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African Development Bank President Donald Kaberuka said African countries have made great strides in growing their economies despite the global financial crisis during an official visit to Lusaka, Zambia, on December 19.
At the PTA Bank’s meeting of Governors in the Zambian capital, Kaberuka delivered a keynote address at a panel discussion on the theme Africa Economic Outlook and Regional Integration Priorities. He observed that the financial crisis had taught Africa how to minimize the impact of the global crisis on African economies.
“The first lesson of the current global crisis is that of building internal economic resilience by proactive policy options, which ensures that strong economic growth does not coexist side by side with massive poverty and exclusion,” said Kaberuka. “That must begin by managing the current natural resources boom differently. That in turn increases shock absorbing capacity not only economically but also socially, politically.”
Kaberuka noted that the “best practices on such inclusive policies are well known. From getting children of poor people of both genders to quality schools, to targeted safety net programs. We have many excellent practices to learn from, in Africa and elsewhere.”
The second lesson of the global crisis was building the internal market, said Kaberuka, who gave the example of several large emerging economies, which until recently were posting strong growth on the back of an export-led model.
“As demand from Europe and elsewhere weakens because of recession, countries such as China are now focusing on internal demand, the internal market. This is why I salute what this region is doing on the tripartite. That is how we will build additional resilience to global economic shocks. The global economic crisis is a phenomenon over which we have no control: its origin, its trajectory, its solutions. But we offer part of the solution, on condition that we are successful in breaking up our economic fragmentation.”
The AfDB President said the next important agenda for African countries was building resilience to these external shocks, highlighting the first step as the implication for economic policy, especially for developing countries and the needed paradigm shift.
Despite weaker fiscal positions compared to 2008, sub-Saharan African growth momentum has been maintained, on the back of exports and internal demand, said President Kaberuka. There is a more realistic appetite by the capital markets at prices that compete with Mediterranean-rim countries. For the first time, growth exceeds population growth and significant gains have been made in human indicators, including a decline in poverty and infant mortality, and the reduction of HIV, AIDS, malaria and tuberculosis.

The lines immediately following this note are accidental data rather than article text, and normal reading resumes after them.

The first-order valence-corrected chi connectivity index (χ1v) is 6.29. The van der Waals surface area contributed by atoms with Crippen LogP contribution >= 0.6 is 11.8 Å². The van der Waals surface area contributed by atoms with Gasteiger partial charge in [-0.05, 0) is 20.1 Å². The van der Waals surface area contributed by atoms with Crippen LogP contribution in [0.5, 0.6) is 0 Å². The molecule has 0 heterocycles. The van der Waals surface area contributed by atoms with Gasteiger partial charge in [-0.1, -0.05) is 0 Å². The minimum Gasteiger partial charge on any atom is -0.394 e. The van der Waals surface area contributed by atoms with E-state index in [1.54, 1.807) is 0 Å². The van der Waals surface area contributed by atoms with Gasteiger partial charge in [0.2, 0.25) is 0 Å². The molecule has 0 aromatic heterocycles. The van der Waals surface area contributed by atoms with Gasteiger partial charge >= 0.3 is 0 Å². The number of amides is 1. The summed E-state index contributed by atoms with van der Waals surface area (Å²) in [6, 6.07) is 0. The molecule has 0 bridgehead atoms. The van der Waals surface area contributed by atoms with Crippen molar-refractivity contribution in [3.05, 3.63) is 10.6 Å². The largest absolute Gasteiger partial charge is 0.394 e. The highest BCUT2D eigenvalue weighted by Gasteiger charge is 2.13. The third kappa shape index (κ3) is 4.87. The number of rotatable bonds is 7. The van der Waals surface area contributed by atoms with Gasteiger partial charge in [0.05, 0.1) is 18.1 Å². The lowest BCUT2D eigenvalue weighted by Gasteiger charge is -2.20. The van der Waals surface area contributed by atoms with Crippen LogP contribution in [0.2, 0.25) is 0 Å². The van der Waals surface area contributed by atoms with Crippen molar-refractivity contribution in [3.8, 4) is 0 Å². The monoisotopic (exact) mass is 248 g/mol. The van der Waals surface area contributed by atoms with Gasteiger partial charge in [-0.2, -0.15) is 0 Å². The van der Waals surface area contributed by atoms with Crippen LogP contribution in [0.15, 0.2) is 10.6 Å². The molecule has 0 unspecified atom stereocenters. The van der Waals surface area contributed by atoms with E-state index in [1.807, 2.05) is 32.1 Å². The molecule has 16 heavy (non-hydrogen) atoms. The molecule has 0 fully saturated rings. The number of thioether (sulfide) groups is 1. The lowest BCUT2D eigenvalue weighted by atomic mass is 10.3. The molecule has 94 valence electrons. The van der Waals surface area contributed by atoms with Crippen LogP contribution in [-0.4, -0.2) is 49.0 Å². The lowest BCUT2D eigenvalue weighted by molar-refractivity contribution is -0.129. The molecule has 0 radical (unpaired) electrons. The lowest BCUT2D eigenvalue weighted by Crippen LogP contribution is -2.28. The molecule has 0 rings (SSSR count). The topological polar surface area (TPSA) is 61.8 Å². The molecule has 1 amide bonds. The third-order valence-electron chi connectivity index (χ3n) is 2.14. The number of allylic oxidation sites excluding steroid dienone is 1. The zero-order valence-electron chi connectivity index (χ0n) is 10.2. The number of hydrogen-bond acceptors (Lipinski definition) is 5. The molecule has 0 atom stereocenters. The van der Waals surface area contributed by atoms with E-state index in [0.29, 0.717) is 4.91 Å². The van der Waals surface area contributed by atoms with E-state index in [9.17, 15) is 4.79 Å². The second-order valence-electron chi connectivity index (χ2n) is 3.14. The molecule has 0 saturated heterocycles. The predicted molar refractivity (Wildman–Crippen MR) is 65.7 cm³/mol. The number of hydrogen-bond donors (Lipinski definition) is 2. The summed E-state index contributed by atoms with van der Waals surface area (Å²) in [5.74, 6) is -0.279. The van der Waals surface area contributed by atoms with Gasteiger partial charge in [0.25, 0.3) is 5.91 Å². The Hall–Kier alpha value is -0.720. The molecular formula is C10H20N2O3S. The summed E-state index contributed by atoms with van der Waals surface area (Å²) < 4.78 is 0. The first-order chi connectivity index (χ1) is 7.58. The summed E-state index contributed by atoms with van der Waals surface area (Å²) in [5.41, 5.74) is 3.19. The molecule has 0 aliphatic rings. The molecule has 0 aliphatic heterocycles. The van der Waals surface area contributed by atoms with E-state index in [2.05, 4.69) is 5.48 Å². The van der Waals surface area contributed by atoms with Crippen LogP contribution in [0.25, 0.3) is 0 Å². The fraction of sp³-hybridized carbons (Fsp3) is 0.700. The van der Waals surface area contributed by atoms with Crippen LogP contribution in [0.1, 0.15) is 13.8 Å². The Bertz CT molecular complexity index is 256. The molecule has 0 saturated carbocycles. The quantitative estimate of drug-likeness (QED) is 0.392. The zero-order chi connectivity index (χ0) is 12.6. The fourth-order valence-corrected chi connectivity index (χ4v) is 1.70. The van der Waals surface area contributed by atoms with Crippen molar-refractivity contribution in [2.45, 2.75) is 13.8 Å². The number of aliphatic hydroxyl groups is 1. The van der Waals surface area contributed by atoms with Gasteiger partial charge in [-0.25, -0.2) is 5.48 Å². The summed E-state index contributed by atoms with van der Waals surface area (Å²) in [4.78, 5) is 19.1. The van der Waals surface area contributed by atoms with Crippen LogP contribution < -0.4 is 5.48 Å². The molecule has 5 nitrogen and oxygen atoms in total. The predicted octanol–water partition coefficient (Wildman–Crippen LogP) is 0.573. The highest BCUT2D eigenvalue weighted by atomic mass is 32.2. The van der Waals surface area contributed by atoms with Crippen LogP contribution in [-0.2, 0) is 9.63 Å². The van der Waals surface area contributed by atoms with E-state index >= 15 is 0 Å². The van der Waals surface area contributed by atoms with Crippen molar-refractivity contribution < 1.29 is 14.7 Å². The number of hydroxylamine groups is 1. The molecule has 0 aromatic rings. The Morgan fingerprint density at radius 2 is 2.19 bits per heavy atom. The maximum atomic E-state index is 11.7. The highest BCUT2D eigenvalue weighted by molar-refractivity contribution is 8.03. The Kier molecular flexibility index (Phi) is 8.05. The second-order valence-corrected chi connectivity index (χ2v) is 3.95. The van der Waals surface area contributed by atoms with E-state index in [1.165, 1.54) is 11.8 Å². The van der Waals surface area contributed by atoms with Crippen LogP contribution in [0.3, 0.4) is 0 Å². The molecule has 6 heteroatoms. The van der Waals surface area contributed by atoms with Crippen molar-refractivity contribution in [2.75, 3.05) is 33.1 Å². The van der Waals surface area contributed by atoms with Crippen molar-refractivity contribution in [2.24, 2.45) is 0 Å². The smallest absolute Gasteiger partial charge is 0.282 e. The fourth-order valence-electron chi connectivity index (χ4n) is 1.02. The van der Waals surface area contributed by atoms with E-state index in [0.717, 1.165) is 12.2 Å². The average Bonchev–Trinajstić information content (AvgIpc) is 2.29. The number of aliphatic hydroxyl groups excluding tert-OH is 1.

Kaberuka said the third lesson was the implication for Africa as a continent in financing its own development: “How to get Africa’s finance working for Africa is now more urgent than ever. To seek alternative means to finance our development. It is possible. It is doable; if all our resources – natural, human, financial – are managed and deployed differently.”
“At the last IMF meeting in October, in Tokyo, we discussed the proposal for the Africa Infrastructure Bond. The idea is to invest a very small part of our external reserves of African countries, now about half a trillion dollars, into high return carefully selected infrastructure projects which are also a priority for Africa,” said Kaberuka.
“We fully understand restrictions on investment guidelines for such resources, in line with strong fiduciary frameworks. I can understand therefore why, at this point these reserves are invested in very low return investments in the high income countries, due to a search for security and liquidity.”
Kaberuka emphasized how the AfDB could help manage these resources for the benefit of Africa: “The AfDB is a triple-AAA rated institution, with a strong long-standing reputation in the markets.”
Bank staff are now at work to produce a technical proposal, which I hope can be a win-win situation. Our Central Banks get a better return. Our reserves are managed by an experienced institution offering a world-class level of security. Infrastructures that open up Africa for trade and investments are able to access finance. In short, Africa’s finance works for Africa and its future.
“As I said, a proposal of this nature and magnitude poses a whole range of technical and legal issues which cannot be minimized. However, between now and the Bank’s Annual General Meeting in Marrakech, a proposal will be on the table.”
The Bank’s Annual General Meeting will be held in Marrakech, Morocco, in May 2013.